Stars.com? It pinpointed the DVD location of every actor's most notorious nude scene.
"Before The Devil Knows You're Dead" was made for that Web site.
As for the rest, be it known that this movie opened in New York last week to universal raves, so let me crawl out on a limb, saw in hand.
I didn't get it.
"Before the Devil Knows You're Dead" stars Philip Seymour Hoffman as a white-collar Manhattanite whose tailored suits and slick hair present a smooth surface that hides desperate turmoil underneath.
His marriage (to Tomei) is falling apart, he's mired in debt due to severe personal problems the movie divulges as its fractured chronology slowly sorts itself out.
Hoffman's character concocts a desperate scheme to raise some dirty cash, recruiting his equally hapless brother (Ethan Hawke) to rob a suburban jewelry story.
What could go wrong?
One look at these two screw-ups, and you know the answer - everything. There is the matter of Hawke's obvious incompetence, and the story slowly tips us to the utter faithlessness of the brothers' family, one prone to monumental betrayal.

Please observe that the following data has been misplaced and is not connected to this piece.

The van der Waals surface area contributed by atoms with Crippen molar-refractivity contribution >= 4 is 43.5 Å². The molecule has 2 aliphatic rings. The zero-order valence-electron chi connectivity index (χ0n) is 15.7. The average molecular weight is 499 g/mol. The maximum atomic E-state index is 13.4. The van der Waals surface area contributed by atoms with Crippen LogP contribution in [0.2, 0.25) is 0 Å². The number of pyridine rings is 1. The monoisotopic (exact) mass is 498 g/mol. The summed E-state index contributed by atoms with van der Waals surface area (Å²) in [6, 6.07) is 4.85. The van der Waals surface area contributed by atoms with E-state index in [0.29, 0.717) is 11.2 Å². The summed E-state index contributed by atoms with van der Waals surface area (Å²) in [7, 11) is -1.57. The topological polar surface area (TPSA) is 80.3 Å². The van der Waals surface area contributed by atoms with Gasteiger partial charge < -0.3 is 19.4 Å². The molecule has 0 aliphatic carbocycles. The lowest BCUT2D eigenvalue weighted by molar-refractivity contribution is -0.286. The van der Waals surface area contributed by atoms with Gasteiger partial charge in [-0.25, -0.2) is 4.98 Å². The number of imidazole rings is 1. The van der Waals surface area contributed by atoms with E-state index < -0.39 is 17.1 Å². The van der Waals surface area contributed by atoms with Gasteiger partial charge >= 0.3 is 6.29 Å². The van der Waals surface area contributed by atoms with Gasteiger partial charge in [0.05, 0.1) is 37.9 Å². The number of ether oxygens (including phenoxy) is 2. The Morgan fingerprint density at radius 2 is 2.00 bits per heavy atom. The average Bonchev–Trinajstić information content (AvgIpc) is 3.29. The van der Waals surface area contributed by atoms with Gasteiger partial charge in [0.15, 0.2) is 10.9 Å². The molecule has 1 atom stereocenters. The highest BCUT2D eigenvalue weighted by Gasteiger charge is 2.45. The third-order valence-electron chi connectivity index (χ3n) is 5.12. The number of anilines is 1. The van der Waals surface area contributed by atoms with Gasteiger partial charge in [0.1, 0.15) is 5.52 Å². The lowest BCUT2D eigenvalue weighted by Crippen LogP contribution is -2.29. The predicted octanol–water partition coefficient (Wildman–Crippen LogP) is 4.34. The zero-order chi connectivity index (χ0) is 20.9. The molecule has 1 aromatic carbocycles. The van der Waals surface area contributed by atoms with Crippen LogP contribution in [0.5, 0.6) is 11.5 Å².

Just one of these betrayals should be enough for any movie. "Before the Devil Knows You're Dead," though, is silly with them, and the mounting treachery (and addictions and felonies) becomes too much.
The movie's insistent darkness begins to feel like a pose: The world is an evil place, says one character, and if you don't find a way to profit from it, you're destroyed. The words are credited to screenwriter Kelly Masterson. Did somebody give Neil Labute the week off?
It seems to me the movie overestimates just how many of us are wrecking homes, embezzling funds or taking heroin injections from the transvestite hostess of a high-rise shooting gallery.
And I'm sorry, but the Original Sin cited as the cause of all this struck me as funny. The sibling story in "Before The Devil Knows You're Dead" may want to reach all the way back to Cain and Abel, but I only got as far as the Smothers Brothers - mom always liked you best.
Shaky ground for tragedy. *
Produced by Michael Cerenzi, Brian Linse, Paul Parmar and William S. Gilmore, directed by Sidney Lumet, written by Kelly Masterson, music by Carter Burwell, distributed by ThinkFilm.